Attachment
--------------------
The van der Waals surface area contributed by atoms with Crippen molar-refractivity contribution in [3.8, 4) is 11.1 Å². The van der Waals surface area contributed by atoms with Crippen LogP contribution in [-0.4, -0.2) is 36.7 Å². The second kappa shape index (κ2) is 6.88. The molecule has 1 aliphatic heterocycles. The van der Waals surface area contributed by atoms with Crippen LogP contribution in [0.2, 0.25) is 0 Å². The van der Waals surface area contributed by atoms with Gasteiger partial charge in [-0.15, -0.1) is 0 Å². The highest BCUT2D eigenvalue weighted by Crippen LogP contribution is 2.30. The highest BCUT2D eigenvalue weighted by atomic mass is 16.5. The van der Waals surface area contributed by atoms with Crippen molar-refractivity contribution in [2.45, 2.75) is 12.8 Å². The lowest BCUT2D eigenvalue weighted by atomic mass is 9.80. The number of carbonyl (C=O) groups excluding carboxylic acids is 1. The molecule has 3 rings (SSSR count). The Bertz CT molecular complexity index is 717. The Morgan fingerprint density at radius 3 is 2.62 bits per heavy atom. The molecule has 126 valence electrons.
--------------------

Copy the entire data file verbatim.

The van der Waals surface area contributed by atoms with Crippen molar-refractivity contribution in [3.8, 4) is 11.1 Å². The van der Waals surface area contributed by atoms with Crippen LogP contribution in [-0.4, -0.2) is 36.7 Å². The second kappa shape index (κ2) is 6.88. The molecule has 1 aliphatic heterocycles. The van der Waals surface area contributed by atoms with Crippen LogP contribution in [0.2, 0.25) is 0 Å². The van der Waals surface area contributed by atoms with Gasteiger partial charge in [-0.15, -0.1) is 0 Å². The highest BCUT2D eigenvalue weighted by Crippen LogP contribution is 2.30. The highest BCUT2D eigenvalue weighted by atomic mass is 16.5. The van der Waals surface area contributed by atoms with Crippen molar-refractivity contribution in [2.45, 2.75) is 12.8 Å². The lowest BCUT2D eigenvalue weighted by atomic mass is 9.80. The number of carbonyl (C=O) groups excluding carboxylic acids is 1. The molecule has 3 rings (SSSR count). The Bertz CT molecular complexity index is 717. The Morgan fingerprint density at radius 3 is 2.62 bits per heavy atom. The molecule has 126 valence electrons.